Evolution in the News - June 1998
by Do-While Jones

Planet TMR-1C

We really didn't want to talk about astronomy in this issue. We devoted all of last month's issue to the topic, and it should be time to let astronomy rest for a while. But the news made us do it.

In last month's issue, mailed on May 15, we said, "We believe there are planets around other stars, but none have been discovered yet." That was true then, but probably is not true now.

On May 28, the Associated Press released a story that said, "Astronomers using the Hubble Space telescope say they have, for the first time, directly seen and photographed a planet outside our solar system." The story was also reported in the June 5 issue of Science, the June 6 issue of Science News, and the June 8 issue of Newsweek. Since May 28 there has been a full press release on the web at http://oposite.stsci.edu/pubinfo/pr/1998/19/.

We hope it really is a planet because, if it is, we are sure it is bound to force astronomers to revise their theories. Astronomers think it is 450 light years away, 2 to 3 times the mass of Jupiter, moving at 20,000 mph. Knowing all this, plus the mass they assume for the stars near it, they will try to predict the motion of the new planet. We suspect they are terribly wrong about the distances and masses, so the observed movement will not fit well with their predictions. We expect them to have to make radical changes to their theories to make them agree with the data.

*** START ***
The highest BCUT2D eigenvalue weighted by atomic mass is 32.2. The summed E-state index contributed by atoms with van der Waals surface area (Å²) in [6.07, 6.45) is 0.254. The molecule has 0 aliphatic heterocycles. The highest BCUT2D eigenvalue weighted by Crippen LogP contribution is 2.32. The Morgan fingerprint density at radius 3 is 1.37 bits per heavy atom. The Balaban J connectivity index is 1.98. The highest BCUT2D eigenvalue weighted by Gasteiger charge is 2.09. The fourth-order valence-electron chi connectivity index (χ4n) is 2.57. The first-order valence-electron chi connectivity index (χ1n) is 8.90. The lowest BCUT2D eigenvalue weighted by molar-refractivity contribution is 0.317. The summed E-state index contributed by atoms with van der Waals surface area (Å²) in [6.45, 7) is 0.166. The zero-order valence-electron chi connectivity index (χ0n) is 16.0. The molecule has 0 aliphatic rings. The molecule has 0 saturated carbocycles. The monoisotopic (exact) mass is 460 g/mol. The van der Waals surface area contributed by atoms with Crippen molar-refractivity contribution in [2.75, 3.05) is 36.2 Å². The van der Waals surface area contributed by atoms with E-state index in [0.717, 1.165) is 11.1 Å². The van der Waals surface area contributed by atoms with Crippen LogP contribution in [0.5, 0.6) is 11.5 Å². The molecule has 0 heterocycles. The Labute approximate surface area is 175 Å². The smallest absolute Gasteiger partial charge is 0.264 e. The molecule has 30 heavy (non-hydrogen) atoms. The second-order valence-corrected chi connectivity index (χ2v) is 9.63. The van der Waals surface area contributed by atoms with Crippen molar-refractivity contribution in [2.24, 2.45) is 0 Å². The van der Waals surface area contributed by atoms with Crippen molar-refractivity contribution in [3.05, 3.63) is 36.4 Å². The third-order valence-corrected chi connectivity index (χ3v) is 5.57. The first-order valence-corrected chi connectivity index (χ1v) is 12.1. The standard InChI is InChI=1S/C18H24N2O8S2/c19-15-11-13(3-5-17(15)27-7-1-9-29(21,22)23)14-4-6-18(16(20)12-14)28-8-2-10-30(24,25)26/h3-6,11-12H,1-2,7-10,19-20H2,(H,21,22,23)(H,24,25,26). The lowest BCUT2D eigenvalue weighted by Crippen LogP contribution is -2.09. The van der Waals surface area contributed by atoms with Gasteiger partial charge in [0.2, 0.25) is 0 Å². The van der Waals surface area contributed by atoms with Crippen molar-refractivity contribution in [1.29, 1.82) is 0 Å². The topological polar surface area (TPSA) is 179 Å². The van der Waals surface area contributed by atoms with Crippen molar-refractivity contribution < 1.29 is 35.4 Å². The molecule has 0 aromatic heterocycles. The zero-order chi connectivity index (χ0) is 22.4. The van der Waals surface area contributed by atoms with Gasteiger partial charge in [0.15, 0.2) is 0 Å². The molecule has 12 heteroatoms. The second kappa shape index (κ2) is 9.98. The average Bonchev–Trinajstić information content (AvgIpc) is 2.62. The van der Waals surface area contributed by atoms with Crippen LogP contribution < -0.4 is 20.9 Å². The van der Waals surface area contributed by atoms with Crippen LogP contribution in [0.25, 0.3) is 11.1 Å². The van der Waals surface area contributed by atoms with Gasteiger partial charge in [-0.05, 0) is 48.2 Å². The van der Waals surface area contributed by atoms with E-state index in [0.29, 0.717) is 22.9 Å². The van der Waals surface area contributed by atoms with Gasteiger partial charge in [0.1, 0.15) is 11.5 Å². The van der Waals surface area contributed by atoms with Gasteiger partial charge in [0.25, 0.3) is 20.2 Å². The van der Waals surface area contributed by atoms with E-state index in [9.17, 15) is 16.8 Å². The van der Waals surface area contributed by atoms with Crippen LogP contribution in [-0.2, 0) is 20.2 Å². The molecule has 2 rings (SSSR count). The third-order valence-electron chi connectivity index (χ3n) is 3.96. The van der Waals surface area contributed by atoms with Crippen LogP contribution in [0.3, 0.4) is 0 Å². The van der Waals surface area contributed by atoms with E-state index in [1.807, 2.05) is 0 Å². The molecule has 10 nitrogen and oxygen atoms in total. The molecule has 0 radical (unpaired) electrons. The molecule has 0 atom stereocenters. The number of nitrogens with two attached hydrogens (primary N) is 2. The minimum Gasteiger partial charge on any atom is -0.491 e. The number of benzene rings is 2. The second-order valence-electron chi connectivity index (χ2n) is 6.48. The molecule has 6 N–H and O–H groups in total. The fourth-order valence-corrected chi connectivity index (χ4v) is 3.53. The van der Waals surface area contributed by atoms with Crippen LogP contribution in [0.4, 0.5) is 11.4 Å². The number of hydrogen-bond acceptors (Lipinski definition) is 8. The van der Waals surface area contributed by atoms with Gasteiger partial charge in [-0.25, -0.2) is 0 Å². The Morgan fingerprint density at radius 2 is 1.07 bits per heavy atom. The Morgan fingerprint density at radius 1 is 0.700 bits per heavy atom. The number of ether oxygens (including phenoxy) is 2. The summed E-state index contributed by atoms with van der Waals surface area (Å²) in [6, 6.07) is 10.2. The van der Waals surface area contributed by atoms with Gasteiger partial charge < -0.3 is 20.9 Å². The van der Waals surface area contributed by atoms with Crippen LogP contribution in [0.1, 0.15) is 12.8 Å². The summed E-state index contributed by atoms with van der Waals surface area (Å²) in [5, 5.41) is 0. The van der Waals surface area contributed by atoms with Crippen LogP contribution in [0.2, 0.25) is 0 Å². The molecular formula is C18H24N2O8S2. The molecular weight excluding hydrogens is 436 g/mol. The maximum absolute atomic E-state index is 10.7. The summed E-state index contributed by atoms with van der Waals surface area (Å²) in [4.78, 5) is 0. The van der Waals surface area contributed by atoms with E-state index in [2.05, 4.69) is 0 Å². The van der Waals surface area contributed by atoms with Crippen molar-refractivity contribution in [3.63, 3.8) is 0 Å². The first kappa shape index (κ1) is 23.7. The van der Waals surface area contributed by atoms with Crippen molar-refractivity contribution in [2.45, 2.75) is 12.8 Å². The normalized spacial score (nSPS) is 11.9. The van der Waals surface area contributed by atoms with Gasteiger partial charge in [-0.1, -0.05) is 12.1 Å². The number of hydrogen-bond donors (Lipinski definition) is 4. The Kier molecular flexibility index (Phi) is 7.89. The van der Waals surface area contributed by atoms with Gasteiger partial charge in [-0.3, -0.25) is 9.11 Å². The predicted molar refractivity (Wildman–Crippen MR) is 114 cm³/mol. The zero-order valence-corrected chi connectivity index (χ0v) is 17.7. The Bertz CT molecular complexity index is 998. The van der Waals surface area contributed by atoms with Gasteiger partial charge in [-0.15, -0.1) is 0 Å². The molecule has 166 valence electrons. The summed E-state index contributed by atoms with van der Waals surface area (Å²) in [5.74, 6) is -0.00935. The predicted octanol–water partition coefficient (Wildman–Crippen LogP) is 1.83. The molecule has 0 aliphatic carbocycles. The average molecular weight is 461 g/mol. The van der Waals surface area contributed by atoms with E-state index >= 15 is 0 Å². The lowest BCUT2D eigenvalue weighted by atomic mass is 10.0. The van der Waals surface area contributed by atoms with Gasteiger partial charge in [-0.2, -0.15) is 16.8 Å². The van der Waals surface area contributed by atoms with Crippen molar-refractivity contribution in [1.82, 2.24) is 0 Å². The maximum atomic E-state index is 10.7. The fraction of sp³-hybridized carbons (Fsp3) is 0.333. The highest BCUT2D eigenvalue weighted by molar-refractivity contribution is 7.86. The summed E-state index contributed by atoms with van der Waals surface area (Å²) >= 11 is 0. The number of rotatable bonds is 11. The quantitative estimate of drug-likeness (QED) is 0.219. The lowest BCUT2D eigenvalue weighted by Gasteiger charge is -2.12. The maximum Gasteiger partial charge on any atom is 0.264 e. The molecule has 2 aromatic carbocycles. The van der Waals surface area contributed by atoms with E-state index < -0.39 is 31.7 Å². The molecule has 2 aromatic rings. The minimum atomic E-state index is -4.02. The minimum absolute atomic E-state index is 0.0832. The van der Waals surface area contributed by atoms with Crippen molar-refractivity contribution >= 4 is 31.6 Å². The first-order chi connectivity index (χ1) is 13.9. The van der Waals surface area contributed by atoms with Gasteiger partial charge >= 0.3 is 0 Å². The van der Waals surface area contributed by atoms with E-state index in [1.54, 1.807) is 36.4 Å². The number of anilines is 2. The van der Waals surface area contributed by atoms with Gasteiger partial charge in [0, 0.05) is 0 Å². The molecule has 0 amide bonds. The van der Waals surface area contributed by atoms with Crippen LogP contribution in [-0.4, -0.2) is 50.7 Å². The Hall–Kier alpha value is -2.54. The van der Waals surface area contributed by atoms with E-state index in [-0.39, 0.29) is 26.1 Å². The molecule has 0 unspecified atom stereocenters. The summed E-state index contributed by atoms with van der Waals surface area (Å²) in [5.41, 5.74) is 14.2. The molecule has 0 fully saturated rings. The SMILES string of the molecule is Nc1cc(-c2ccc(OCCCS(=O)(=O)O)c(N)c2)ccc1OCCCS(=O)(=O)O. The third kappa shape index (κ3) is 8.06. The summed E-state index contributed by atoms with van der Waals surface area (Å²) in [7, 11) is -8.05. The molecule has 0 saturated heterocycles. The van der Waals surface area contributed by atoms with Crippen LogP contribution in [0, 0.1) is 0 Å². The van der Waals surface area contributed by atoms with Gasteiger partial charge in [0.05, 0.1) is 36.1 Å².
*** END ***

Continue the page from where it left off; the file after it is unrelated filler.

Of course, this happens all the time these days. Space probes are constantly discovering things that force astronomers to revise their theories. Most of these news releases don't get as much public attention as the "missing mass" or the "stars older than the universe" problems that we talked about last month. Even those two problems don't get a lot of ink in the newspapers because most people don't understand them.

But people understand planets, and they want to know about planets. When TMR-1C doesn't move the way it is expected to move, people will want to know why. Every astronomer wanting to get his (or her) name in the history books will come up with an explanation. The bitter debates in the technical literature will spill out into the popular press. We expect that young-earth creationist models will fit the data better than anything the big bang astronomers come up with.

Unfortunately, it may take many years before TMR-1C moves far enough to plot its course accurately. Don't expect this to be a big deal this year. But there is a good chance it will be a big deal in your lifetime (unless you are very old, very sick, or very unlucky). When TMR-1C forces the astronomers to rewrite the textbooks, remember that you read about it first in this issue of Disclosure.

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